The Brooklyn Public Library is facing over $10 million in budget cuts following Mayor Eric Adam’s call for citywide spending reductions for the next four fiscal years, and says those cuts could have devastating impacts on the services it provides.
In September 2022, Adams proposed a citywide Program to Eliminate the Gap which required all city agencies to reduce their spending in Fiscal Year 23 by 3%, and by 4.75% for FY 2024 through 2026. According to Linda Johnson, BPL’s president and CEO, the cuts would be “devastating” for the organization’s dozens of branches.
On March 20, Johnson pleaded with the City Council’s Committee on Cultural Affairs, Libraries & International Intergroup Relations at a preliminary budget hearing to reevaluate the “significant cuts” proposed and reject the administration’s plan to cut $20.5 million from libraries citywide.
“If these cuts are implemented, we will be forced to shorten hours or have Saturday closures, even though the number of library visits continue to rise, and we issued a record 143,000 new library cards last year. Demand is high enough that we are on track to issue 170,000 more this year,” Johnson said at the hearing. “If these cuts proceed, we will be forced to make agonizing choices about cutting programs and rolling back critical community services. Our patrons rely on BPL for a diverse range of civic, social and educational services – there is far too much at stake to risk program cuts.”
Libraries within the borough already go underfunded, Johnson said, resulting in staffing shortages and frequent disruption to services. This time last year, many BPL branches had to temporarily close due to a staffing deficiency. In the last fiscal year, they lost more than 2,000 hours to unplanned closures and infrastructure issues at 47 of their 61 branches. The library offers a myriad of services — workshops, children’s story times, and more — and was recognized this year for its “Books Unbanned” initiative, which allowed teens from all over the country to get a BPL card and access banned books and materials.
This year, BPL has plans to open a new library dedicated to arts and culture as well as the Center for Brooklyn History at 128 Pierrepont Street, which has been temporarily closed for construction.
According to Johnson, the system is also planning to launch new branches in Brower Park, East Flatbush, and Sunset Park; however the loss of funding would result in permanent staff reductions and interfere with their “ability to deliver service and programming across the system, including in these new branches.”
The PEG proposes cutting BPL’s operating subsidy by more than $5 million over the next few years.
Ahead of the hearing, Johnson joined the heads of the New York and Queens public libraries and Brooklyn Council Member Chi Ossé — who chairs the committee on libraries — to rally against the proposed cuts.
“For the universally-shared goals of improving education, public safety, and the economy, there are few more efficient or effective ways to invest our tax dollars than into our treasured libraries,” Ossé said in a statement. “The services and resources these institutions offer to New Yorkers of all ages are essential and unmatched. Whether in best of times or the worst of times, funding cuts for libraries should always be off the table.”
Deme Brown, a Brooklyn resident, said they frequently use the library’s IDNYC and passport services as well as the free Wi-Fi and device chargers available. Cuts to the center would affect services that New Yorkers consider essential, Brown said.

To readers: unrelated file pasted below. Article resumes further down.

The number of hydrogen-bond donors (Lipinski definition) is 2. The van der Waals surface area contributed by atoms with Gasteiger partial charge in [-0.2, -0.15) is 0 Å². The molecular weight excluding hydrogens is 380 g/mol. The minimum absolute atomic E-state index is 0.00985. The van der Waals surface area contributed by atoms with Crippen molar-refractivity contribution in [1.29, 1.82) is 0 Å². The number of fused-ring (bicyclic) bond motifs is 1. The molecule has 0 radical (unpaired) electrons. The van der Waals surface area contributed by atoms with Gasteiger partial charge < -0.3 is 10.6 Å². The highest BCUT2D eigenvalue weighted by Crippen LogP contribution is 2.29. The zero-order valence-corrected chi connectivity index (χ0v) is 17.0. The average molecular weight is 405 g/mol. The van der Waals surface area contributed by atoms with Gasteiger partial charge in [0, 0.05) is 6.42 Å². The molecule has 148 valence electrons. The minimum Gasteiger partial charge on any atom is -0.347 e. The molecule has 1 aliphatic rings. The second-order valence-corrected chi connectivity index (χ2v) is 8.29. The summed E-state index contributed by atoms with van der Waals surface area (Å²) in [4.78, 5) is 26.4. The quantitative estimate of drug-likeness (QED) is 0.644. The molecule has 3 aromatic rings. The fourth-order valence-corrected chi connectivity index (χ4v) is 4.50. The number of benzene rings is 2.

“I think the mayor in general is making cuts to a lot of essential services that the every day person needs. It really just sucks. Living in New York sometimes is really hard and they always cut the services that we need,” Brown told Brooklyn Paper.
Another library patron says his kids frequent various branches within the borough, renting out books and playing in the gaming sections.
“It’d be a shame,” Devin Sharkey said in regards to a potential loss of services. “We like using it. It’s obviously free so that’s great but yeah we’d like to keep using the library.”
Gregory Richards, staff photographer, often spends his days capturing photos of library users using the center’s host of services. He said following the pandemic, it was obvious that New Yorkers enjoy having a safe space to gather in that also gives them access to free books, records, movies.
“The library is like a safe space for the community. It’s a space where anyone no matter your color, your gender, anyone can come in here and have access to computers, different programs. There’s so many different things that the library provides,” Richards said. “Because of the pandemic, it just shed even more light on how important a space like this is. I think the library should be one of the last places that we should consider cutting the budget off. Especially when the library means so much to so many different people.”
Johnson requested $80 million in capital funds for FY24 to correct problems brought on by the lack of funding over the last few years and to move forwards with their expansion projects. The council will continue to hold hearings on the proposed budget until April, when Adams will release his revised Executive Budget. Negotiations often stretch until the very last minute as council members fight for what they feel is necessary.
The library is also asking patrons and supporters to sign a letter to Ossé, Council Speaker Adrienne Adams, and Council Member Justin Brannan — chair of the body’s finance committee — urging them to oppose the cuts.
“We play a critical role not only in the educational, cultural, and civic lives of New Yorkers, but also in their health and safety,” Johnson said. “We know that investment in our libraries yields exponential returns in the wellbeing and vibrancy of our communities. Now more than ever, we should be increasing, not cutting, this investment.”